To this the company, by a letter dated September 7th, 1867, reply:
'Concerning your status in Missouri, it is simply this: You are there working up a business for yourself, and are paid the highest commissions which we pay, and in any arrangements which we may make for the State, will not overlook your interests, but we had no idea of giving you the exclusive control of a State which it will require a most experienced agent to take charge of and work up.'
'After I received this letter of the 7th of September,' said Partridge, in speaking of it, 'I understood it, and was satisfied with it, and continued on as agent, soliciting policies, collecting premiums and renewals, and reporting as required by the rules of the company.'
In December, 1867, the company sent out a Mr. Dye to St. Louis, telling Partridge that it is with a view to his procuring the company a greater amount of business out of the State; that Dye's efforts would not conflict with his, and that he, Partridge, 'can proceed in his own way on his own account.'
Difficulties, however, soon occurred in consequence of Dye's coming out, and on the 15th of February, 1868, a little more than a year after his agency began, Partridge was discharged by the company, he having at this time a sum of $1772 in his hands collected for premiums. He now brought suit in one of the State courts of Missouri against the company. The company removed the case into the Federal court, under the act of Congress of 1866, and that of 1867 amendatory thereof. These enact that after a suit removed from a State court has been entered in the Federal court, it shall proceed in the same manner as if it had been brought there by original process, and the pleadings have 'the same force and effect, in every respect, and for every purpose, as the original pleadings would have had by the laws and practice of such State if the cause had remained in the State court.'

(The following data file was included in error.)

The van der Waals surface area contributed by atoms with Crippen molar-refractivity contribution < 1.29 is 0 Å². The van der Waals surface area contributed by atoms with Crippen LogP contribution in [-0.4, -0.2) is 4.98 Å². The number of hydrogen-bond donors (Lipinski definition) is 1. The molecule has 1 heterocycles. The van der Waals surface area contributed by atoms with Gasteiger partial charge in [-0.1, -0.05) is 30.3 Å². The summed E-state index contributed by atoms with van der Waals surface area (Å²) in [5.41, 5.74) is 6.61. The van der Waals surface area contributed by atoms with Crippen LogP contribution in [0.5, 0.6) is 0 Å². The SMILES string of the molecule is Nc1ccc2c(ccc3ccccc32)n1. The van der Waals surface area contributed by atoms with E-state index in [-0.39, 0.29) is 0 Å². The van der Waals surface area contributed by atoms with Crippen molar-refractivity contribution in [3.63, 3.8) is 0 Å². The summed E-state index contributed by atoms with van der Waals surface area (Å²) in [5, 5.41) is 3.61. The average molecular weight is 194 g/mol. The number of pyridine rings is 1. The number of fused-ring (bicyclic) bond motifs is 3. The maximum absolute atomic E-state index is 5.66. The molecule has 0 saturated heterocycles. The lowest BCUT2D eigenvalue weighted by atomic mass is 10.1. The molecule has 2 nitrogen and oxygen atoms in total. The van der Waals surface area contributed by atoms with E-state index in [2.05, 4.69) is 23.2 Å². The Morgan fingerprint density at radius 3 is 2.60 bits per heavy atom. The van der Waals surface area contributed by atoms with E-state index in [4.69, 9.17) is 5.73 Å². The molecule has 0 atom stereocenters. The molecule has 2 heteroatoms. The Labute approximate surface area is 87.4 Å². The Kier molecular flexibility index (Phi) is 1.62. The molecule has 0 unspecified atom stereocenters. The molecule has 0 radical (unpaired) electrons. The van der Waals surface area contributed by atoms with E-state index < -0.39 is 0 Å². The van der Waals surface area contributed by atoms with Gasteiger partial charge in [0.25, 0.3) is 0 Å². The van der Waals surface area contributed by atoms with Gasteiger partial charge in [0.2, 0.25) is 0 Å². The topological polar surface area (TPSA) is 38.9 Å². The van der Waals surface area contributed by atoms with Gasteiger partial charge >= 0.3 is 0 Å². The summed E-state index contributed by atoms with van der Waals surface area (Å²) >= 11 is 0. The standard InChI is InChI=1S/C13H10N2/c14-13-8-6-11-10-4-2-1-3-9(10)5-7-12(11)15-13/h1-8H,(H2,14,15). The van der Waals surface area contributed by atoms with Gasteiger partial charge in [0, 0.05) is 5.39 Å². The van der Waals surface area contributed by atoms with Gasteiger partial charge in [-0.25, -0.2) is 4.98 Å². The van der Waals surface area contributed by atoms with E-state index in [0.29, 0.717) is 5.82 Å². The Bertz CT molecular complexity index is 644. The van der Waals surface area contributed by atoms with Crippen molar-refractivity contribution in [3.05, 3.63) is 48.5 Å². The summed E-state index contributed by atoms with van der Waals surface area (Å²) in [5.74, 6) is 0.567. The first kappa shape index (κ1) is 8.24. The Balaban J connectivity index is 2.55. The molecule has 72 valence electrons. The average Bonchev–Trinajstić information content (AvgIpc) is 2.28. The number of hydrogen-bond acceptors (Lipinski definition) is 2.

On the trial the plaintiff admitted that he had received 20 per cent. commissions on all first premiums, and 7 1/2 per cent. commissions on all renewal premiums that had been actually collected by him, and that there was in his hands at the time of his discharge $1772 in money, the property of the company, if they were not liable to him for the value of future commissions to accrue on the policies.